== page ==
OpenIV wrote in a blog post shortly after, “Yes, we can go to court and yet again prove that modding is fair use and our actions are legal. Yes, we could. But we decided not to. Going to court will take at least few months of our time and a huge amount of efforts, and, at best, we’ll get absolutely nothing.”

The fan reaction was immediate and furious. It’s a sobering moment that highlights an important truth: To exist, modding must, at the very least, be tolerated by a developer or publisher. Because if they want it gone, it’s gone, and it’s unlikely any modder or mod team is going to be equipped to fight back. OpenIV eventually did resurface, conveniently alongside Rockstar Game’s brand new modding policy, but the subliminal message was sent and many fears, justified.

The future needs clarity

OpenIV’s takedown should not be taken as a premonition. With newfound console support and flourishing modding networks, gaming’s most explorative few shouldn’t worry about losing their hobby anytime soon.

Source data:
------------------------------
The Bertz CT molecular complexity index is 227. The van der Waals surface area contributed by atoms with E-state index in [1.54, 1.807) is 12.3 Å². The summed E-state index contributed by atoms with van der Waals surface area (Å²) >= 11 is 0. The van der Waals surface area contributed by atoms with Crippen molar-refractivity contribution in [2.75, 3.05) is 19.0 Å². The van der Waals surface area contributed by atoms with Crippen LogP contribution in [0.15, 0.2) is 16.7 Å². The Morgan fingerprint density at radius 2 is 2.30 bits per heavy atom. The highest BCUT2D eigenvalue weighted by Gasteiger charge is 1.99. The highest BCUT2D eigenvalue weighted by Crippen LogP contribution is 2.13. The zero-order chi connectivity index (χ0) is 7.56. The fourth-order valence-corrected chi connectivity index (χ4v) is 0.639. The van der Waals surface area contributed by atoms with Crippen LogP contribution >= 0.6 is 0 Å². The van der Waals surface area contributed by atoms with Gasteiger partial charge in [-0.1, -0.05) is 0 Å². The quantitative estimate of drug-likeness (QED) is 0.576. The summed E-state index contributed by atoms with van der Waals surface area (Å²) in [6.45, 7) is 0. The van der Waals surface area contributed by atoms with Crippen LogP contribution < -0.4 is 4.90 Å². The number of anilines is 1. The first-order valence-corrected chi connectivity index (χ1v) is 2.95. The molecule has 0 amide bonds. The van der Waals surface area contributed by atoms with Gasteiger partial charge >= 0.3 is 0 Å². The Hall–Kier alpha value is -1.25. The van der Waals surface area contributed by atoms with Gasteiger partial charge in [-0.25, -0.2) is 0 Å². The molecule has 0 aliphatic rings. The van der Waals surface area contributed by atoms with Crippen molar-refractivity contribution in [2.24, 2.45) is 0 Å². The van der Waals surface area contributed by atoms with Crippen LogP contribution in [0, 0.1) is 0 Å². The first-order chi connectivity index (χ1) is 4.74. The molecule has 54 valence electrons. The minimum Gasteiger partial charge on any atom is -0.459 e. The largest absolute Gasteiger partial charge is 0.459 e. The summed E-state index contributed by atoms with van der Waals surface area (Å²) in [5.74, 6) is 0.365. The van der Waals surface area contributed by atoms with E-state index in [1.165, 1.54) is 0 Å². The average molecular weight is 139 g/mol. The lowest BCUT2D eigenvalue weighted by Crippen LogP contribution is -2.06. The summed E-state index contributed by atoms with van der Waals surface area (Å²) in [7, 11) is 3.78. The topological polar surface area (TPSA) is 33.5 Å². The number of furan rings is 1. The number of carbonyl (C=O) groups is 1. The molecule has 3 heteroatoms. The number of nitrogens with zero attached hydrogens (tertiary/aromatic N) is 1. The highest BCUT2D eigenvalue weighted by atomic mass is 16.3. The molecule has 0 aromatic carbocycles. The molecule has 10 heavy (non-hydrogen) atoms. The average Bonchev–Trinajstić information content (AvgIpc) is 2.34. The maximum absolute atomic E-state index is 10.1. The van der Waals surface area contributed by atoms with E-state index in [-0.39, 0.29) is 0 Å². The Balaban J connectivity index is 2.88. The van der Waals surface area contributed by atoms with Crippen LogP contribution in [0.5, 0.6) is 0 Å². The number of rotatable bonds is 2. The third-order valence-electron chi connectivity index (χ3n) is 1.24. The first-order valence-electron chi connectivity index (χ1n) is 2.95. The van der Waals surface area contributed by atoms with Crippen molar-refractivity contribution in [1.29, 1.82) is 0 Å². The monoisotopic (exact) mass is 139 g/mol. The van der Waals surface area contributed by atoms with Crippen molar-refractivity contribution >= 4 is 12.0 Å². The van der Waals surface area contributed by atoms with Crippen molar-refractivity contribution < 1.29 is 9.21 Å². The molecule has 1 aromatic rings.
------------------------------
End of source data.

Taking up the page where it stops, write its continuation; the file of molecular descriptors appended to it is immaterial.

It should, however, be remembered. The next handful of years will demand a bit of caution because the boundaries of modding will likely be tested both by modders and by developers. Questions abound: Is a paid mod any different than a DLC? Who decides prices? What if a mod breaks months after purchase? There are no clear answers here, and the bulk of this work is on no one’s shoulders in particular. Developers, publishers, makers, and players all will have to eek out an existence together. According to Fitzpatrick, there’s still much to be seen.

“I think we are in something of a period of change,” Fitzpatrick wrote. “It’s hard to say what the landscape will look like when we come out the other side.”

About The Author

Steven Pirani
Review/Editorial Writer

First things first: Steve has been a "Super Metroid" devotee since he was four-years-old, and that remains today. A writer and journalist from Long Island, New York, he spends most of his time trying to get decent at "Rainbow Six: Siege" and nailing aerial shots in "Rocket League." He put 600 hours into "Animal Crossing: Wild World" and he's not afraid to brag about it.